Bob Brehl's high school friend gave him strength even in his most fragile state. Photo/Wikimedia Commons via SimonP [http://bit.ly/1JmmVd8]

Jim’s death diminishes me, but also gives me strength

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  • August 27, 2015

Some weeks ago, I mentioned an inevitable goodbye that would take place with a dear friend whom I met on the first day of Grade 9 at Neil McNeil High School in Toronto’s east end 40 years ago next week.

The goodbye took place and it hurt. Famed British poet John Donne once said: “Any man’s death diminishes me, because I am involved in mankind.” This death certainly had that effect on me, but it also strengthened me.

Before that, I must backfill a little bit about James Daniel Whyte. When I first met Jim, we were only 13 years old and he was about half my size but his heart was twice the size of mine. I was a quivering bowl of jelly at this new school far from my home. Jim was brimming with confidence, not afraid of anything or anyone.

When the Vice-Principal for Discipline stood before all the new students and called us “worms” who had better not act up, I was quaking. Jim was not. He told me to relax. It was the Veep’s shtick, merely a speech to scare us into submission, Jim assured me.

Jim was always a little bit of a rebel, as his brother, Bill, humorously outlined at the reception following his funeral at Our Lady of Grace Church in Aurora, north of Toronto. I would witness Jim’s rebellious streak many times over the years, including in Grade 12 when he delighted in squealing the tires of his Buick 454 four-barrel car on the street right outside the window of the vice-principal’s office.

Besides rebellious, Jim had a lovely mischievous side to his personality, too. For years, four close Neil McNeil friends (and one outsider from a different school) would go on fishing trips that would include hours of card playing after dark. One of the favourite card games was Hearts. Each heart was worth one point and the queen of spades was worth a whopping 13 points. The object of the game is to have as few points as possible.

Jim and I were known as “the weasels” because we informally banded together to stick as many points as possible on others. When one of the other guys was getting close to the limit and the end of the game near, Jim and I would inevitably turn on each other to try to win the game. It was all good fun.

Long ago, 27 years to be precise, a tumour was found in Jim’s head against his pituitary gland. It wasn’t cancer but was dangerous. Doctors operated but could not get it all. For the rest of his life, a cocktail of steroids and other drugs were used to keep the tumour in check while limiting the brain seizures. Jim had many seizures over the years, including at the SkyDome and down in Cleveland while watching his beloved Toronto Blue Jays.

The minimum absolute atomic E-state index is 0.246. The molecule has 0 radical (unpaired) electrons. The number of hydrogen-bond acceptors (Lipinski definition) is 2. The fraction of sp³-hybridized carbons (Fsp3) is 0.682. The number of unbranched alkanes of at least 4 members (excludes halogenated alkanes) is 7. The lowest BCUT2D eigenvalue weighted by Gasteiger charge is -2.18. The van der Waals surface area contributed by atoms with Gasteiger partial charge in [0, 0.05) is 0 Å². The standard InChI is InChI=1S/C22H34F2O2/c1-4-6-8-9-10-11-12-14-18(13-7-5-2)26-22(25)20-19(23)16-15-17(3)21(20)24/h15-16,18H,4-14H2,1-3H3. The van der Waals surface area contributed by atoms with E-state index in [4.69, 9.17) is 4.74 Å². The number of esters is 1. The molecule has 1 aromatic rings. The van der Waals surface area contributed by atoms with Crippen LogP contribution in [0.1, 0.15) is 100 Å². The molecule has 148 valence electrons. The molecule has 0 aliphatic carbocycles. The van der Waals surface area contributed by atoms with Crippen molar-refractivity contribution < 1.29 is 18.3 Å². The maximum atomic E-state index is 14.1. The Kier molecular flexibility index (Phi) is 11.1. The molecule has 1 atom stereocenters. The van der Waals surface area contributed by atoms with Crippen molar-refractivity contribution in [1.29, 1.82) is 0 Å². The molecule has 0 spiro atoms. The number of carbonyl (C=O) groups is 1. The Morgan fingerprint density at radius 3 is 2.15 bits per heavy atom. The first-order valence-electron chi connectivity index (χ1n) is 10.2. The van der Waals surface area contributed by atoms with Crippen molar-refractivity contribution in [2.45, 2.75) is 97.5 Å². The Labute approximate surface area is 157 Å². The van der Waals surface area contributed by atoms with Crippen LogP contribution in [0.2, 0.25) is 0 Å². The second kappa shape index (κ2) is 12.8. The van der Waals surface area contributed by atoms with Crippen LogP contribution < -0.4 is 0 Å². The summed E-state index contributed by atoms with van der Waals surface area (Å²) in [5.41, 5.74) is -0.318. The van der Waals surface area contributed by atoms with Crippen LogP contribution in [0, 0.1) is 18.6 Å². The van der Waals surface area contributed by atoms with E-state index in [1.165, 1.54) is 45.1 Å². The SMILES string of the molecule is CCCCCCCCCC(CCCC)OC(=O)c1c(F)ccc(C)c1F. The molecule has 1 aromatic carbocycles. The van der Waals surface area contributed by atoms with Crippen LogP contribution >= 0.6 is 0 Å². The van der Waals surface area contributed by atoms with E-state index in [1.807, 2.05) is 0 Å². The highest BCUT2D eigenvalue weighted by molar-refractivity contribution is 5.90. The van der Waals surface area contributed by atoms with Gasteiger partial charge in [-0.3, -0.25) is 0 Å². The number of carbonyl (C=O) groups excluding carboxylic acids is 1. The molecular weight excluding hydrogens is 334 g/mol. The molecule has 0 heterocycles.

His health issues eventually ended his budding banking career. But he was one defiant guy, determined to live his life. All the health issues initially prevented him and his lovely wife, Debbie, from having children. Jim said to heck with that and he did what he had to do to have a child. His beautiful daughter Elizabeth appeared on the scene, Jim calling her his “superstar.” Perhaps he couldn’t do all the so-called normal dad things, but he did a lot more, too.

Almost a year ago, Jim developed a cancer tumour in his ankle. He lost most of his leg before doctors realized the cancer was by now everywhere in his body.

I saw him many times over the last weeks of his life and I didn’t hear one complaint. Indeed, just the opposite. “I’ve had a good life. I have a beautiful wife and daughter and I’m okay with things,” he said one time.

The last time I saw him he was in the hospital bed they’d moved into their family room in their home. He drifted into and out of consciousness. I intentionally maneuvered myself to sit in a seat where he could see me when he was awake. Just as he had strengthened me back in Grade 9, I was trying to do the same for him now.

I didn’t need to. Each time he opened his eyes, he’d smile at me and I’d toss him a thumbs up. I saw no fear in his eyes, only peace and tranquility. Just like Grade 9, he was giving me strength.

A few days later, I awoke one morning with a horrible headache in the lower back part of my head. I’d never had a headache there. It hurt for several hours.

Then, just before 10 a.m., Jim’s wife, Debbie, called to tell me he had just died. After I hung up, tears trickled down my face and I realized something: my head no longer hurt.

Was the headache a signal? Was the pain’s disappearance Jim telling me he was okay now and up there with his beloved mother? I don’t know. But I like to think so. Rest in peace, my friend, you deserve it.

(Brehl is a writer in Port Credit, Ont., and can be reached at bob@abc2.ca or @bbrehl on Twitter.)

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